For far too many Americans, retirement is filled with financial worries. But with the right moves, you can eliminate one big concern: paying income taxes on most (or even all) of your retirement income.

This doesn't involve fleeing to an offshore tax haven. If you take just two steps now, you could potentially ensure an income-tax-free retirement -- or at least keep your taxes to the minimum.

Retirement Savings Plan with calculator, coffee, and pen on top of it.

Image source: Getty Images.

1. Invest in Roth accounts

Retirees primarily get their income from two sources: investment accounts and Social Security. And by using a Roth IRA or Roth 401(k), you could reduce or even avoid taxes on either source. 

When you invest in a Roth and comply with all of the withdrawal rules, you take money out tax-free. As for Social Security, your benefits become taxable only if you have provisional income above a certain threshold. Provisional income includes half your Social Security benefits, other taxable income, and some nontaxable income such as municipal bond interest. Distributions from a Roth won't count as provisional income, so no matter how much you withdraw, it won't make your Social Security benefits taxable. 

If you aren't currently invested in a Roth, you may be able to do a conversion to move your money into this type of retirement account. But this is a taxable event and, if you're nearing retirement, it could create additional complications for when and how you can access your money. A market crash is a good time to do a Roth conversion, as you'd end up paying taxes on a lower asset base. So if you see your investments fall again, then it may be worth considering this step.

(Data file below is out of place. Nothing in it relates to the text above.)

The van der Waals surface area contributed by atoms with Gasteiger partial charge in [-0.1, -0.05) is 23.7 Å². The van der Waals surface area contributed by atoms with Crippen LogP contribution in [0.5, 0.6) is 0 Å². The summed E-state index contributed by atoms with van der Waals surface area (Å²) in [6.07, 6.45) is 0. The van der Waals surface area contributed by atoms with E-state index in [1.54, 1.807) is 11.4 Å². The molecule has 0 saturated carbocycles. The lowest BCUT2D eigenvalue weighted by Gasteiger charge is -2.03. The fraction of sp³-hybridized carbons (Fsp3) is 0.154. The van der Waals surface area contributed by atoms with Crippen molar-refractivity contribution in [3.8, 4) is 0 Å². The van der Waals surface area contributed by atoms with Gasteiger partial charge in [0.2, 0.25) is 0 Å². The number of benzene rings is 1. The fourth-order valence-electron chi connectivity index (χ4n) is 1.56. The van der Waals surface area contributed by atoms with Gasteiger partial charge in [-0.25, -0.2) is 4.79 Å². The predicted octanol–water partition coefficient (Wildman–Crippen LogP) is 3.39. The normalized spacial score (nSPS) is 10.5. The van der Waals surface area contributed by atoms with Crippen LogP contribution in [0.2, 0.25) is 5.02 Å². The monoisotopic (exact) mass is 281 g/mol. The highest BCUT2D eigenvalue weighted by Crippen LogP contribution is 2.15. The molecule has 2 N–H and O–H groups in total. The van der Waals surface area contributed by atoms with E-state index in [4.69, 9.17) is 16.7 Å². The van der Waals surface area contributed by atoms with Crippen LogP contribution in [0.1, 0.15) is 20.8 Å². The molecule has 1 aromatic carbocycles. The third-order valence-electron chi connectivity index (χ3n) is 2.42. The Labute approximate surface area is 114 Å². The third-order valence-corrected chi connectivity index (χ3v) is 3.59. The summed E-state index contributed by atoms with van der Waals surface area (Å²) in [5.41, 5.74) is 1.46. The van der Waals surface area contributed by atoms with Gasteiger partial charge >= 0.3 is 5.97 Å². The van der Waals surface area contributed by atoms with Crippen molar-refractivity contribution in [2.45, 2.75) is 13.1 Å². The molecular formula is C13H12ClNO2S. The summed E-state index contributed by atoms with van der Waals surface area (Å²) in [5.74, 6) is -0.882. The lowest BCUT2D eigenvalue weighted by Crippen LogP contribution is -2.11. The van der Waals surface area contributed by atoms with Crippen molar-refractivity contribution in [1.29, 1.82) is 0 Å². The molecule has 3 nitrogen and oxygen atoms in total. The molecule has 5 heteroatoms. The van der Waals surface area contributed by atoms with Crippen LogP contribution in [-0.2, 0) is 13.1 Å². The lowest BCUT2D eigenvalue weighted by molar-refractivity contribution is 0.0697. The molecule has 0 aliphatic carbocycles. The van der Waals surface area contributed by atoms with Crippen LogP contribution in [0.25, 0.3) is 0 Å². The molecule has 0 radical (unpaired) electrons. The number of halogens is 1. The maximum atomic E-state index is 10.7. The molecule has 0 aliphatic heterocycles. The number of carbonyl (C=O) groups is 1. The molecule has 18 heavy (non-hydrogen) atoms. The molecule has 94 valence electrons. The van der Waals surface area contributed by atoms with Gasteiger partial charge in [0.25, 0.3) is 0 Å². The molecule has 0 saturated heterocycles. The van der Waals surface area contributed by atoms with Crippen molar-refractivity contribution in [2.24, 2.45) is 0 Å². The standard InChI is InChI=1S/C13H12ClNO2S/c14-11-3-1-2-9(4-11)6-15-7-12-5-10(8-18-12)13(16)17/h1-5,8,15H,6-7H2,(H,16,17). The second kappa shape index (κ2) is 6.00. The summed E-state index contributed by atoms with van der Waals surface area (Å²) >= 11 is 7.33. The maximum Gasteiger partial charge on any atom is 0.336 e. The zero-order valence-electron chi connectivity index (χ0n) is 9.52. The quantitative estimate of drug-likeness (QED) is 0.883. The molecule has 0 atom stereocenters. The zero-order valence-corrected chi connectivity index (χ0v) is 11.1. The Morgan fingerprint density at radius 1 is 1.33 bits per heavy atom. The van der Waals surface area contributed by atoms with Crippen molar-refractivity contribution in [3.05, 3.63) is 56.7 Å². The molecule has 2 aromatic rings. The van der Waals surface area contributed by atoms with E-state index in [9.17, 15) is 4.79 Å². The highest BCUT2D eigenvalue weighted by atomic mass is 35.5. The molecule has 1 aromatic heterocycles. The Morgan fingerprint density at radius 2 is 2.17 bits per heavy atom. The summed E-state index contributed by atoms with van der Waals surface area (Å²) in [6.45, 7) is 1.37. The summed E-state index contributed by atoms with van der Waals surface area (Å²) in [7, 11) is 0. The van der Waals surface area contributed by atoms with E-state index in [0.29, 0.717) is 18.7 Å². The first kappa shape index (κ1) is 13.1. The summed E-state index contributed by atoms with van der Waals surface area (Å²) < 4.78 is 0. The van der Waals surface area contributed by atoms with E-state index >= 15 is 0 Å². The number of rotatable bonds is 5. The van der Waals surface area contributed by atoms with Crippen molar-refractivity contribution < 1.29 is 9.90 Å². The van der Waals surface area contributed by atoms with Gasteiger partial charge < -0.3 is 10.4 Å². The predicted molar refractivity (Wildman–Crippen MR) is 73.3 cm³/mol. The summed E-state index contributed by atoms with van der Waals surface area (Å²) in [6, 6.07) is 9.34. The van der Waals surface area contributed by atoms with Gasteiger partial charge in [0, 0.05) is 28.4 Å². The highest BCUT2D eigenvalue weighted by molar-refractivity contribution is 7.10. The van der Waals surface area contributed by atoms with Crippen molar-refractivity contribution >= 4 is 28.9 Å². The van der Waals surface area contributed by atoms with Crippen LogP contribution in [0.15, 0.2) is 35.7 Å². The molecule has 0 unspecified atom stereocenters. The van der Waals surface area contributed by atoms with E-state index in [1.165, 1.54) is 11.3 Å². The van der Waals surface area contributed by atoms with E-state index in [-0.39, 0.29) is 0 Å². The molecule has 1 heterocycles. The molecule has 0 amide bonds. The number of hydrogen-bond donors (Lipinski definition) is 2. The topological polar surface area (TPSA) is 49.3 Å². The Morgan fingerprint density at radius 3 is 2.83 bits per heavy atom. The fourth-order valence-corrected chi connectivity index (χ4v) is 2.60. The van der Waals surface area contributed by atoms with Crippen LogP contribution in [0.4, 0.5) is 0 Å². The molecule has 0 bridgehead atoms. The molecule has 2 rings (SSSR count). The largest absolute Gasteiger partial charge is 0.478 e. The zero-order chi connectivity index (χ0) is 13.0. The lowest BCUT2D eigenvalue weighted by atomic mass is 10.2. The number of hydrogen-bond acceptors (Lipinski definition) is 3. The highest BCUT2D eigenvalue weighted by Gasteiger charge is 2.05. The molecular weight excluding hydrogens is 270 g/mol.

Roths don't provide the up-front tax break that traditional 401(k) or IRA accounts do, but if your goal is to avoid taxes as a retiree, they can help make that happen. 

2. Plan a possible relocation

Some states have much more favorable tax rules than others, so where you live can have a profound impact on what taxes, if any, you're charged on retirement income. If you want to keep your state tax bill as low as possible, you may want to investigate tax policies where you currently live and in a few alternative locations.

If you find your current home base isn't very favorable in its rules for taxes on retirees, it may be worth planning a relocation. Knowing where you'll likely live as a retiree can shape other financial decisions, such as how much you need to save based on the local cost of living and whether you'll likely be selling your home and potentially having the option of downsizing. 

It can be hard to think about where you'll live decades in advance, but if you don't want to worry about the effect of income taxes on your retirement nest egg, it's worth thinking about this choice sooner rather than later.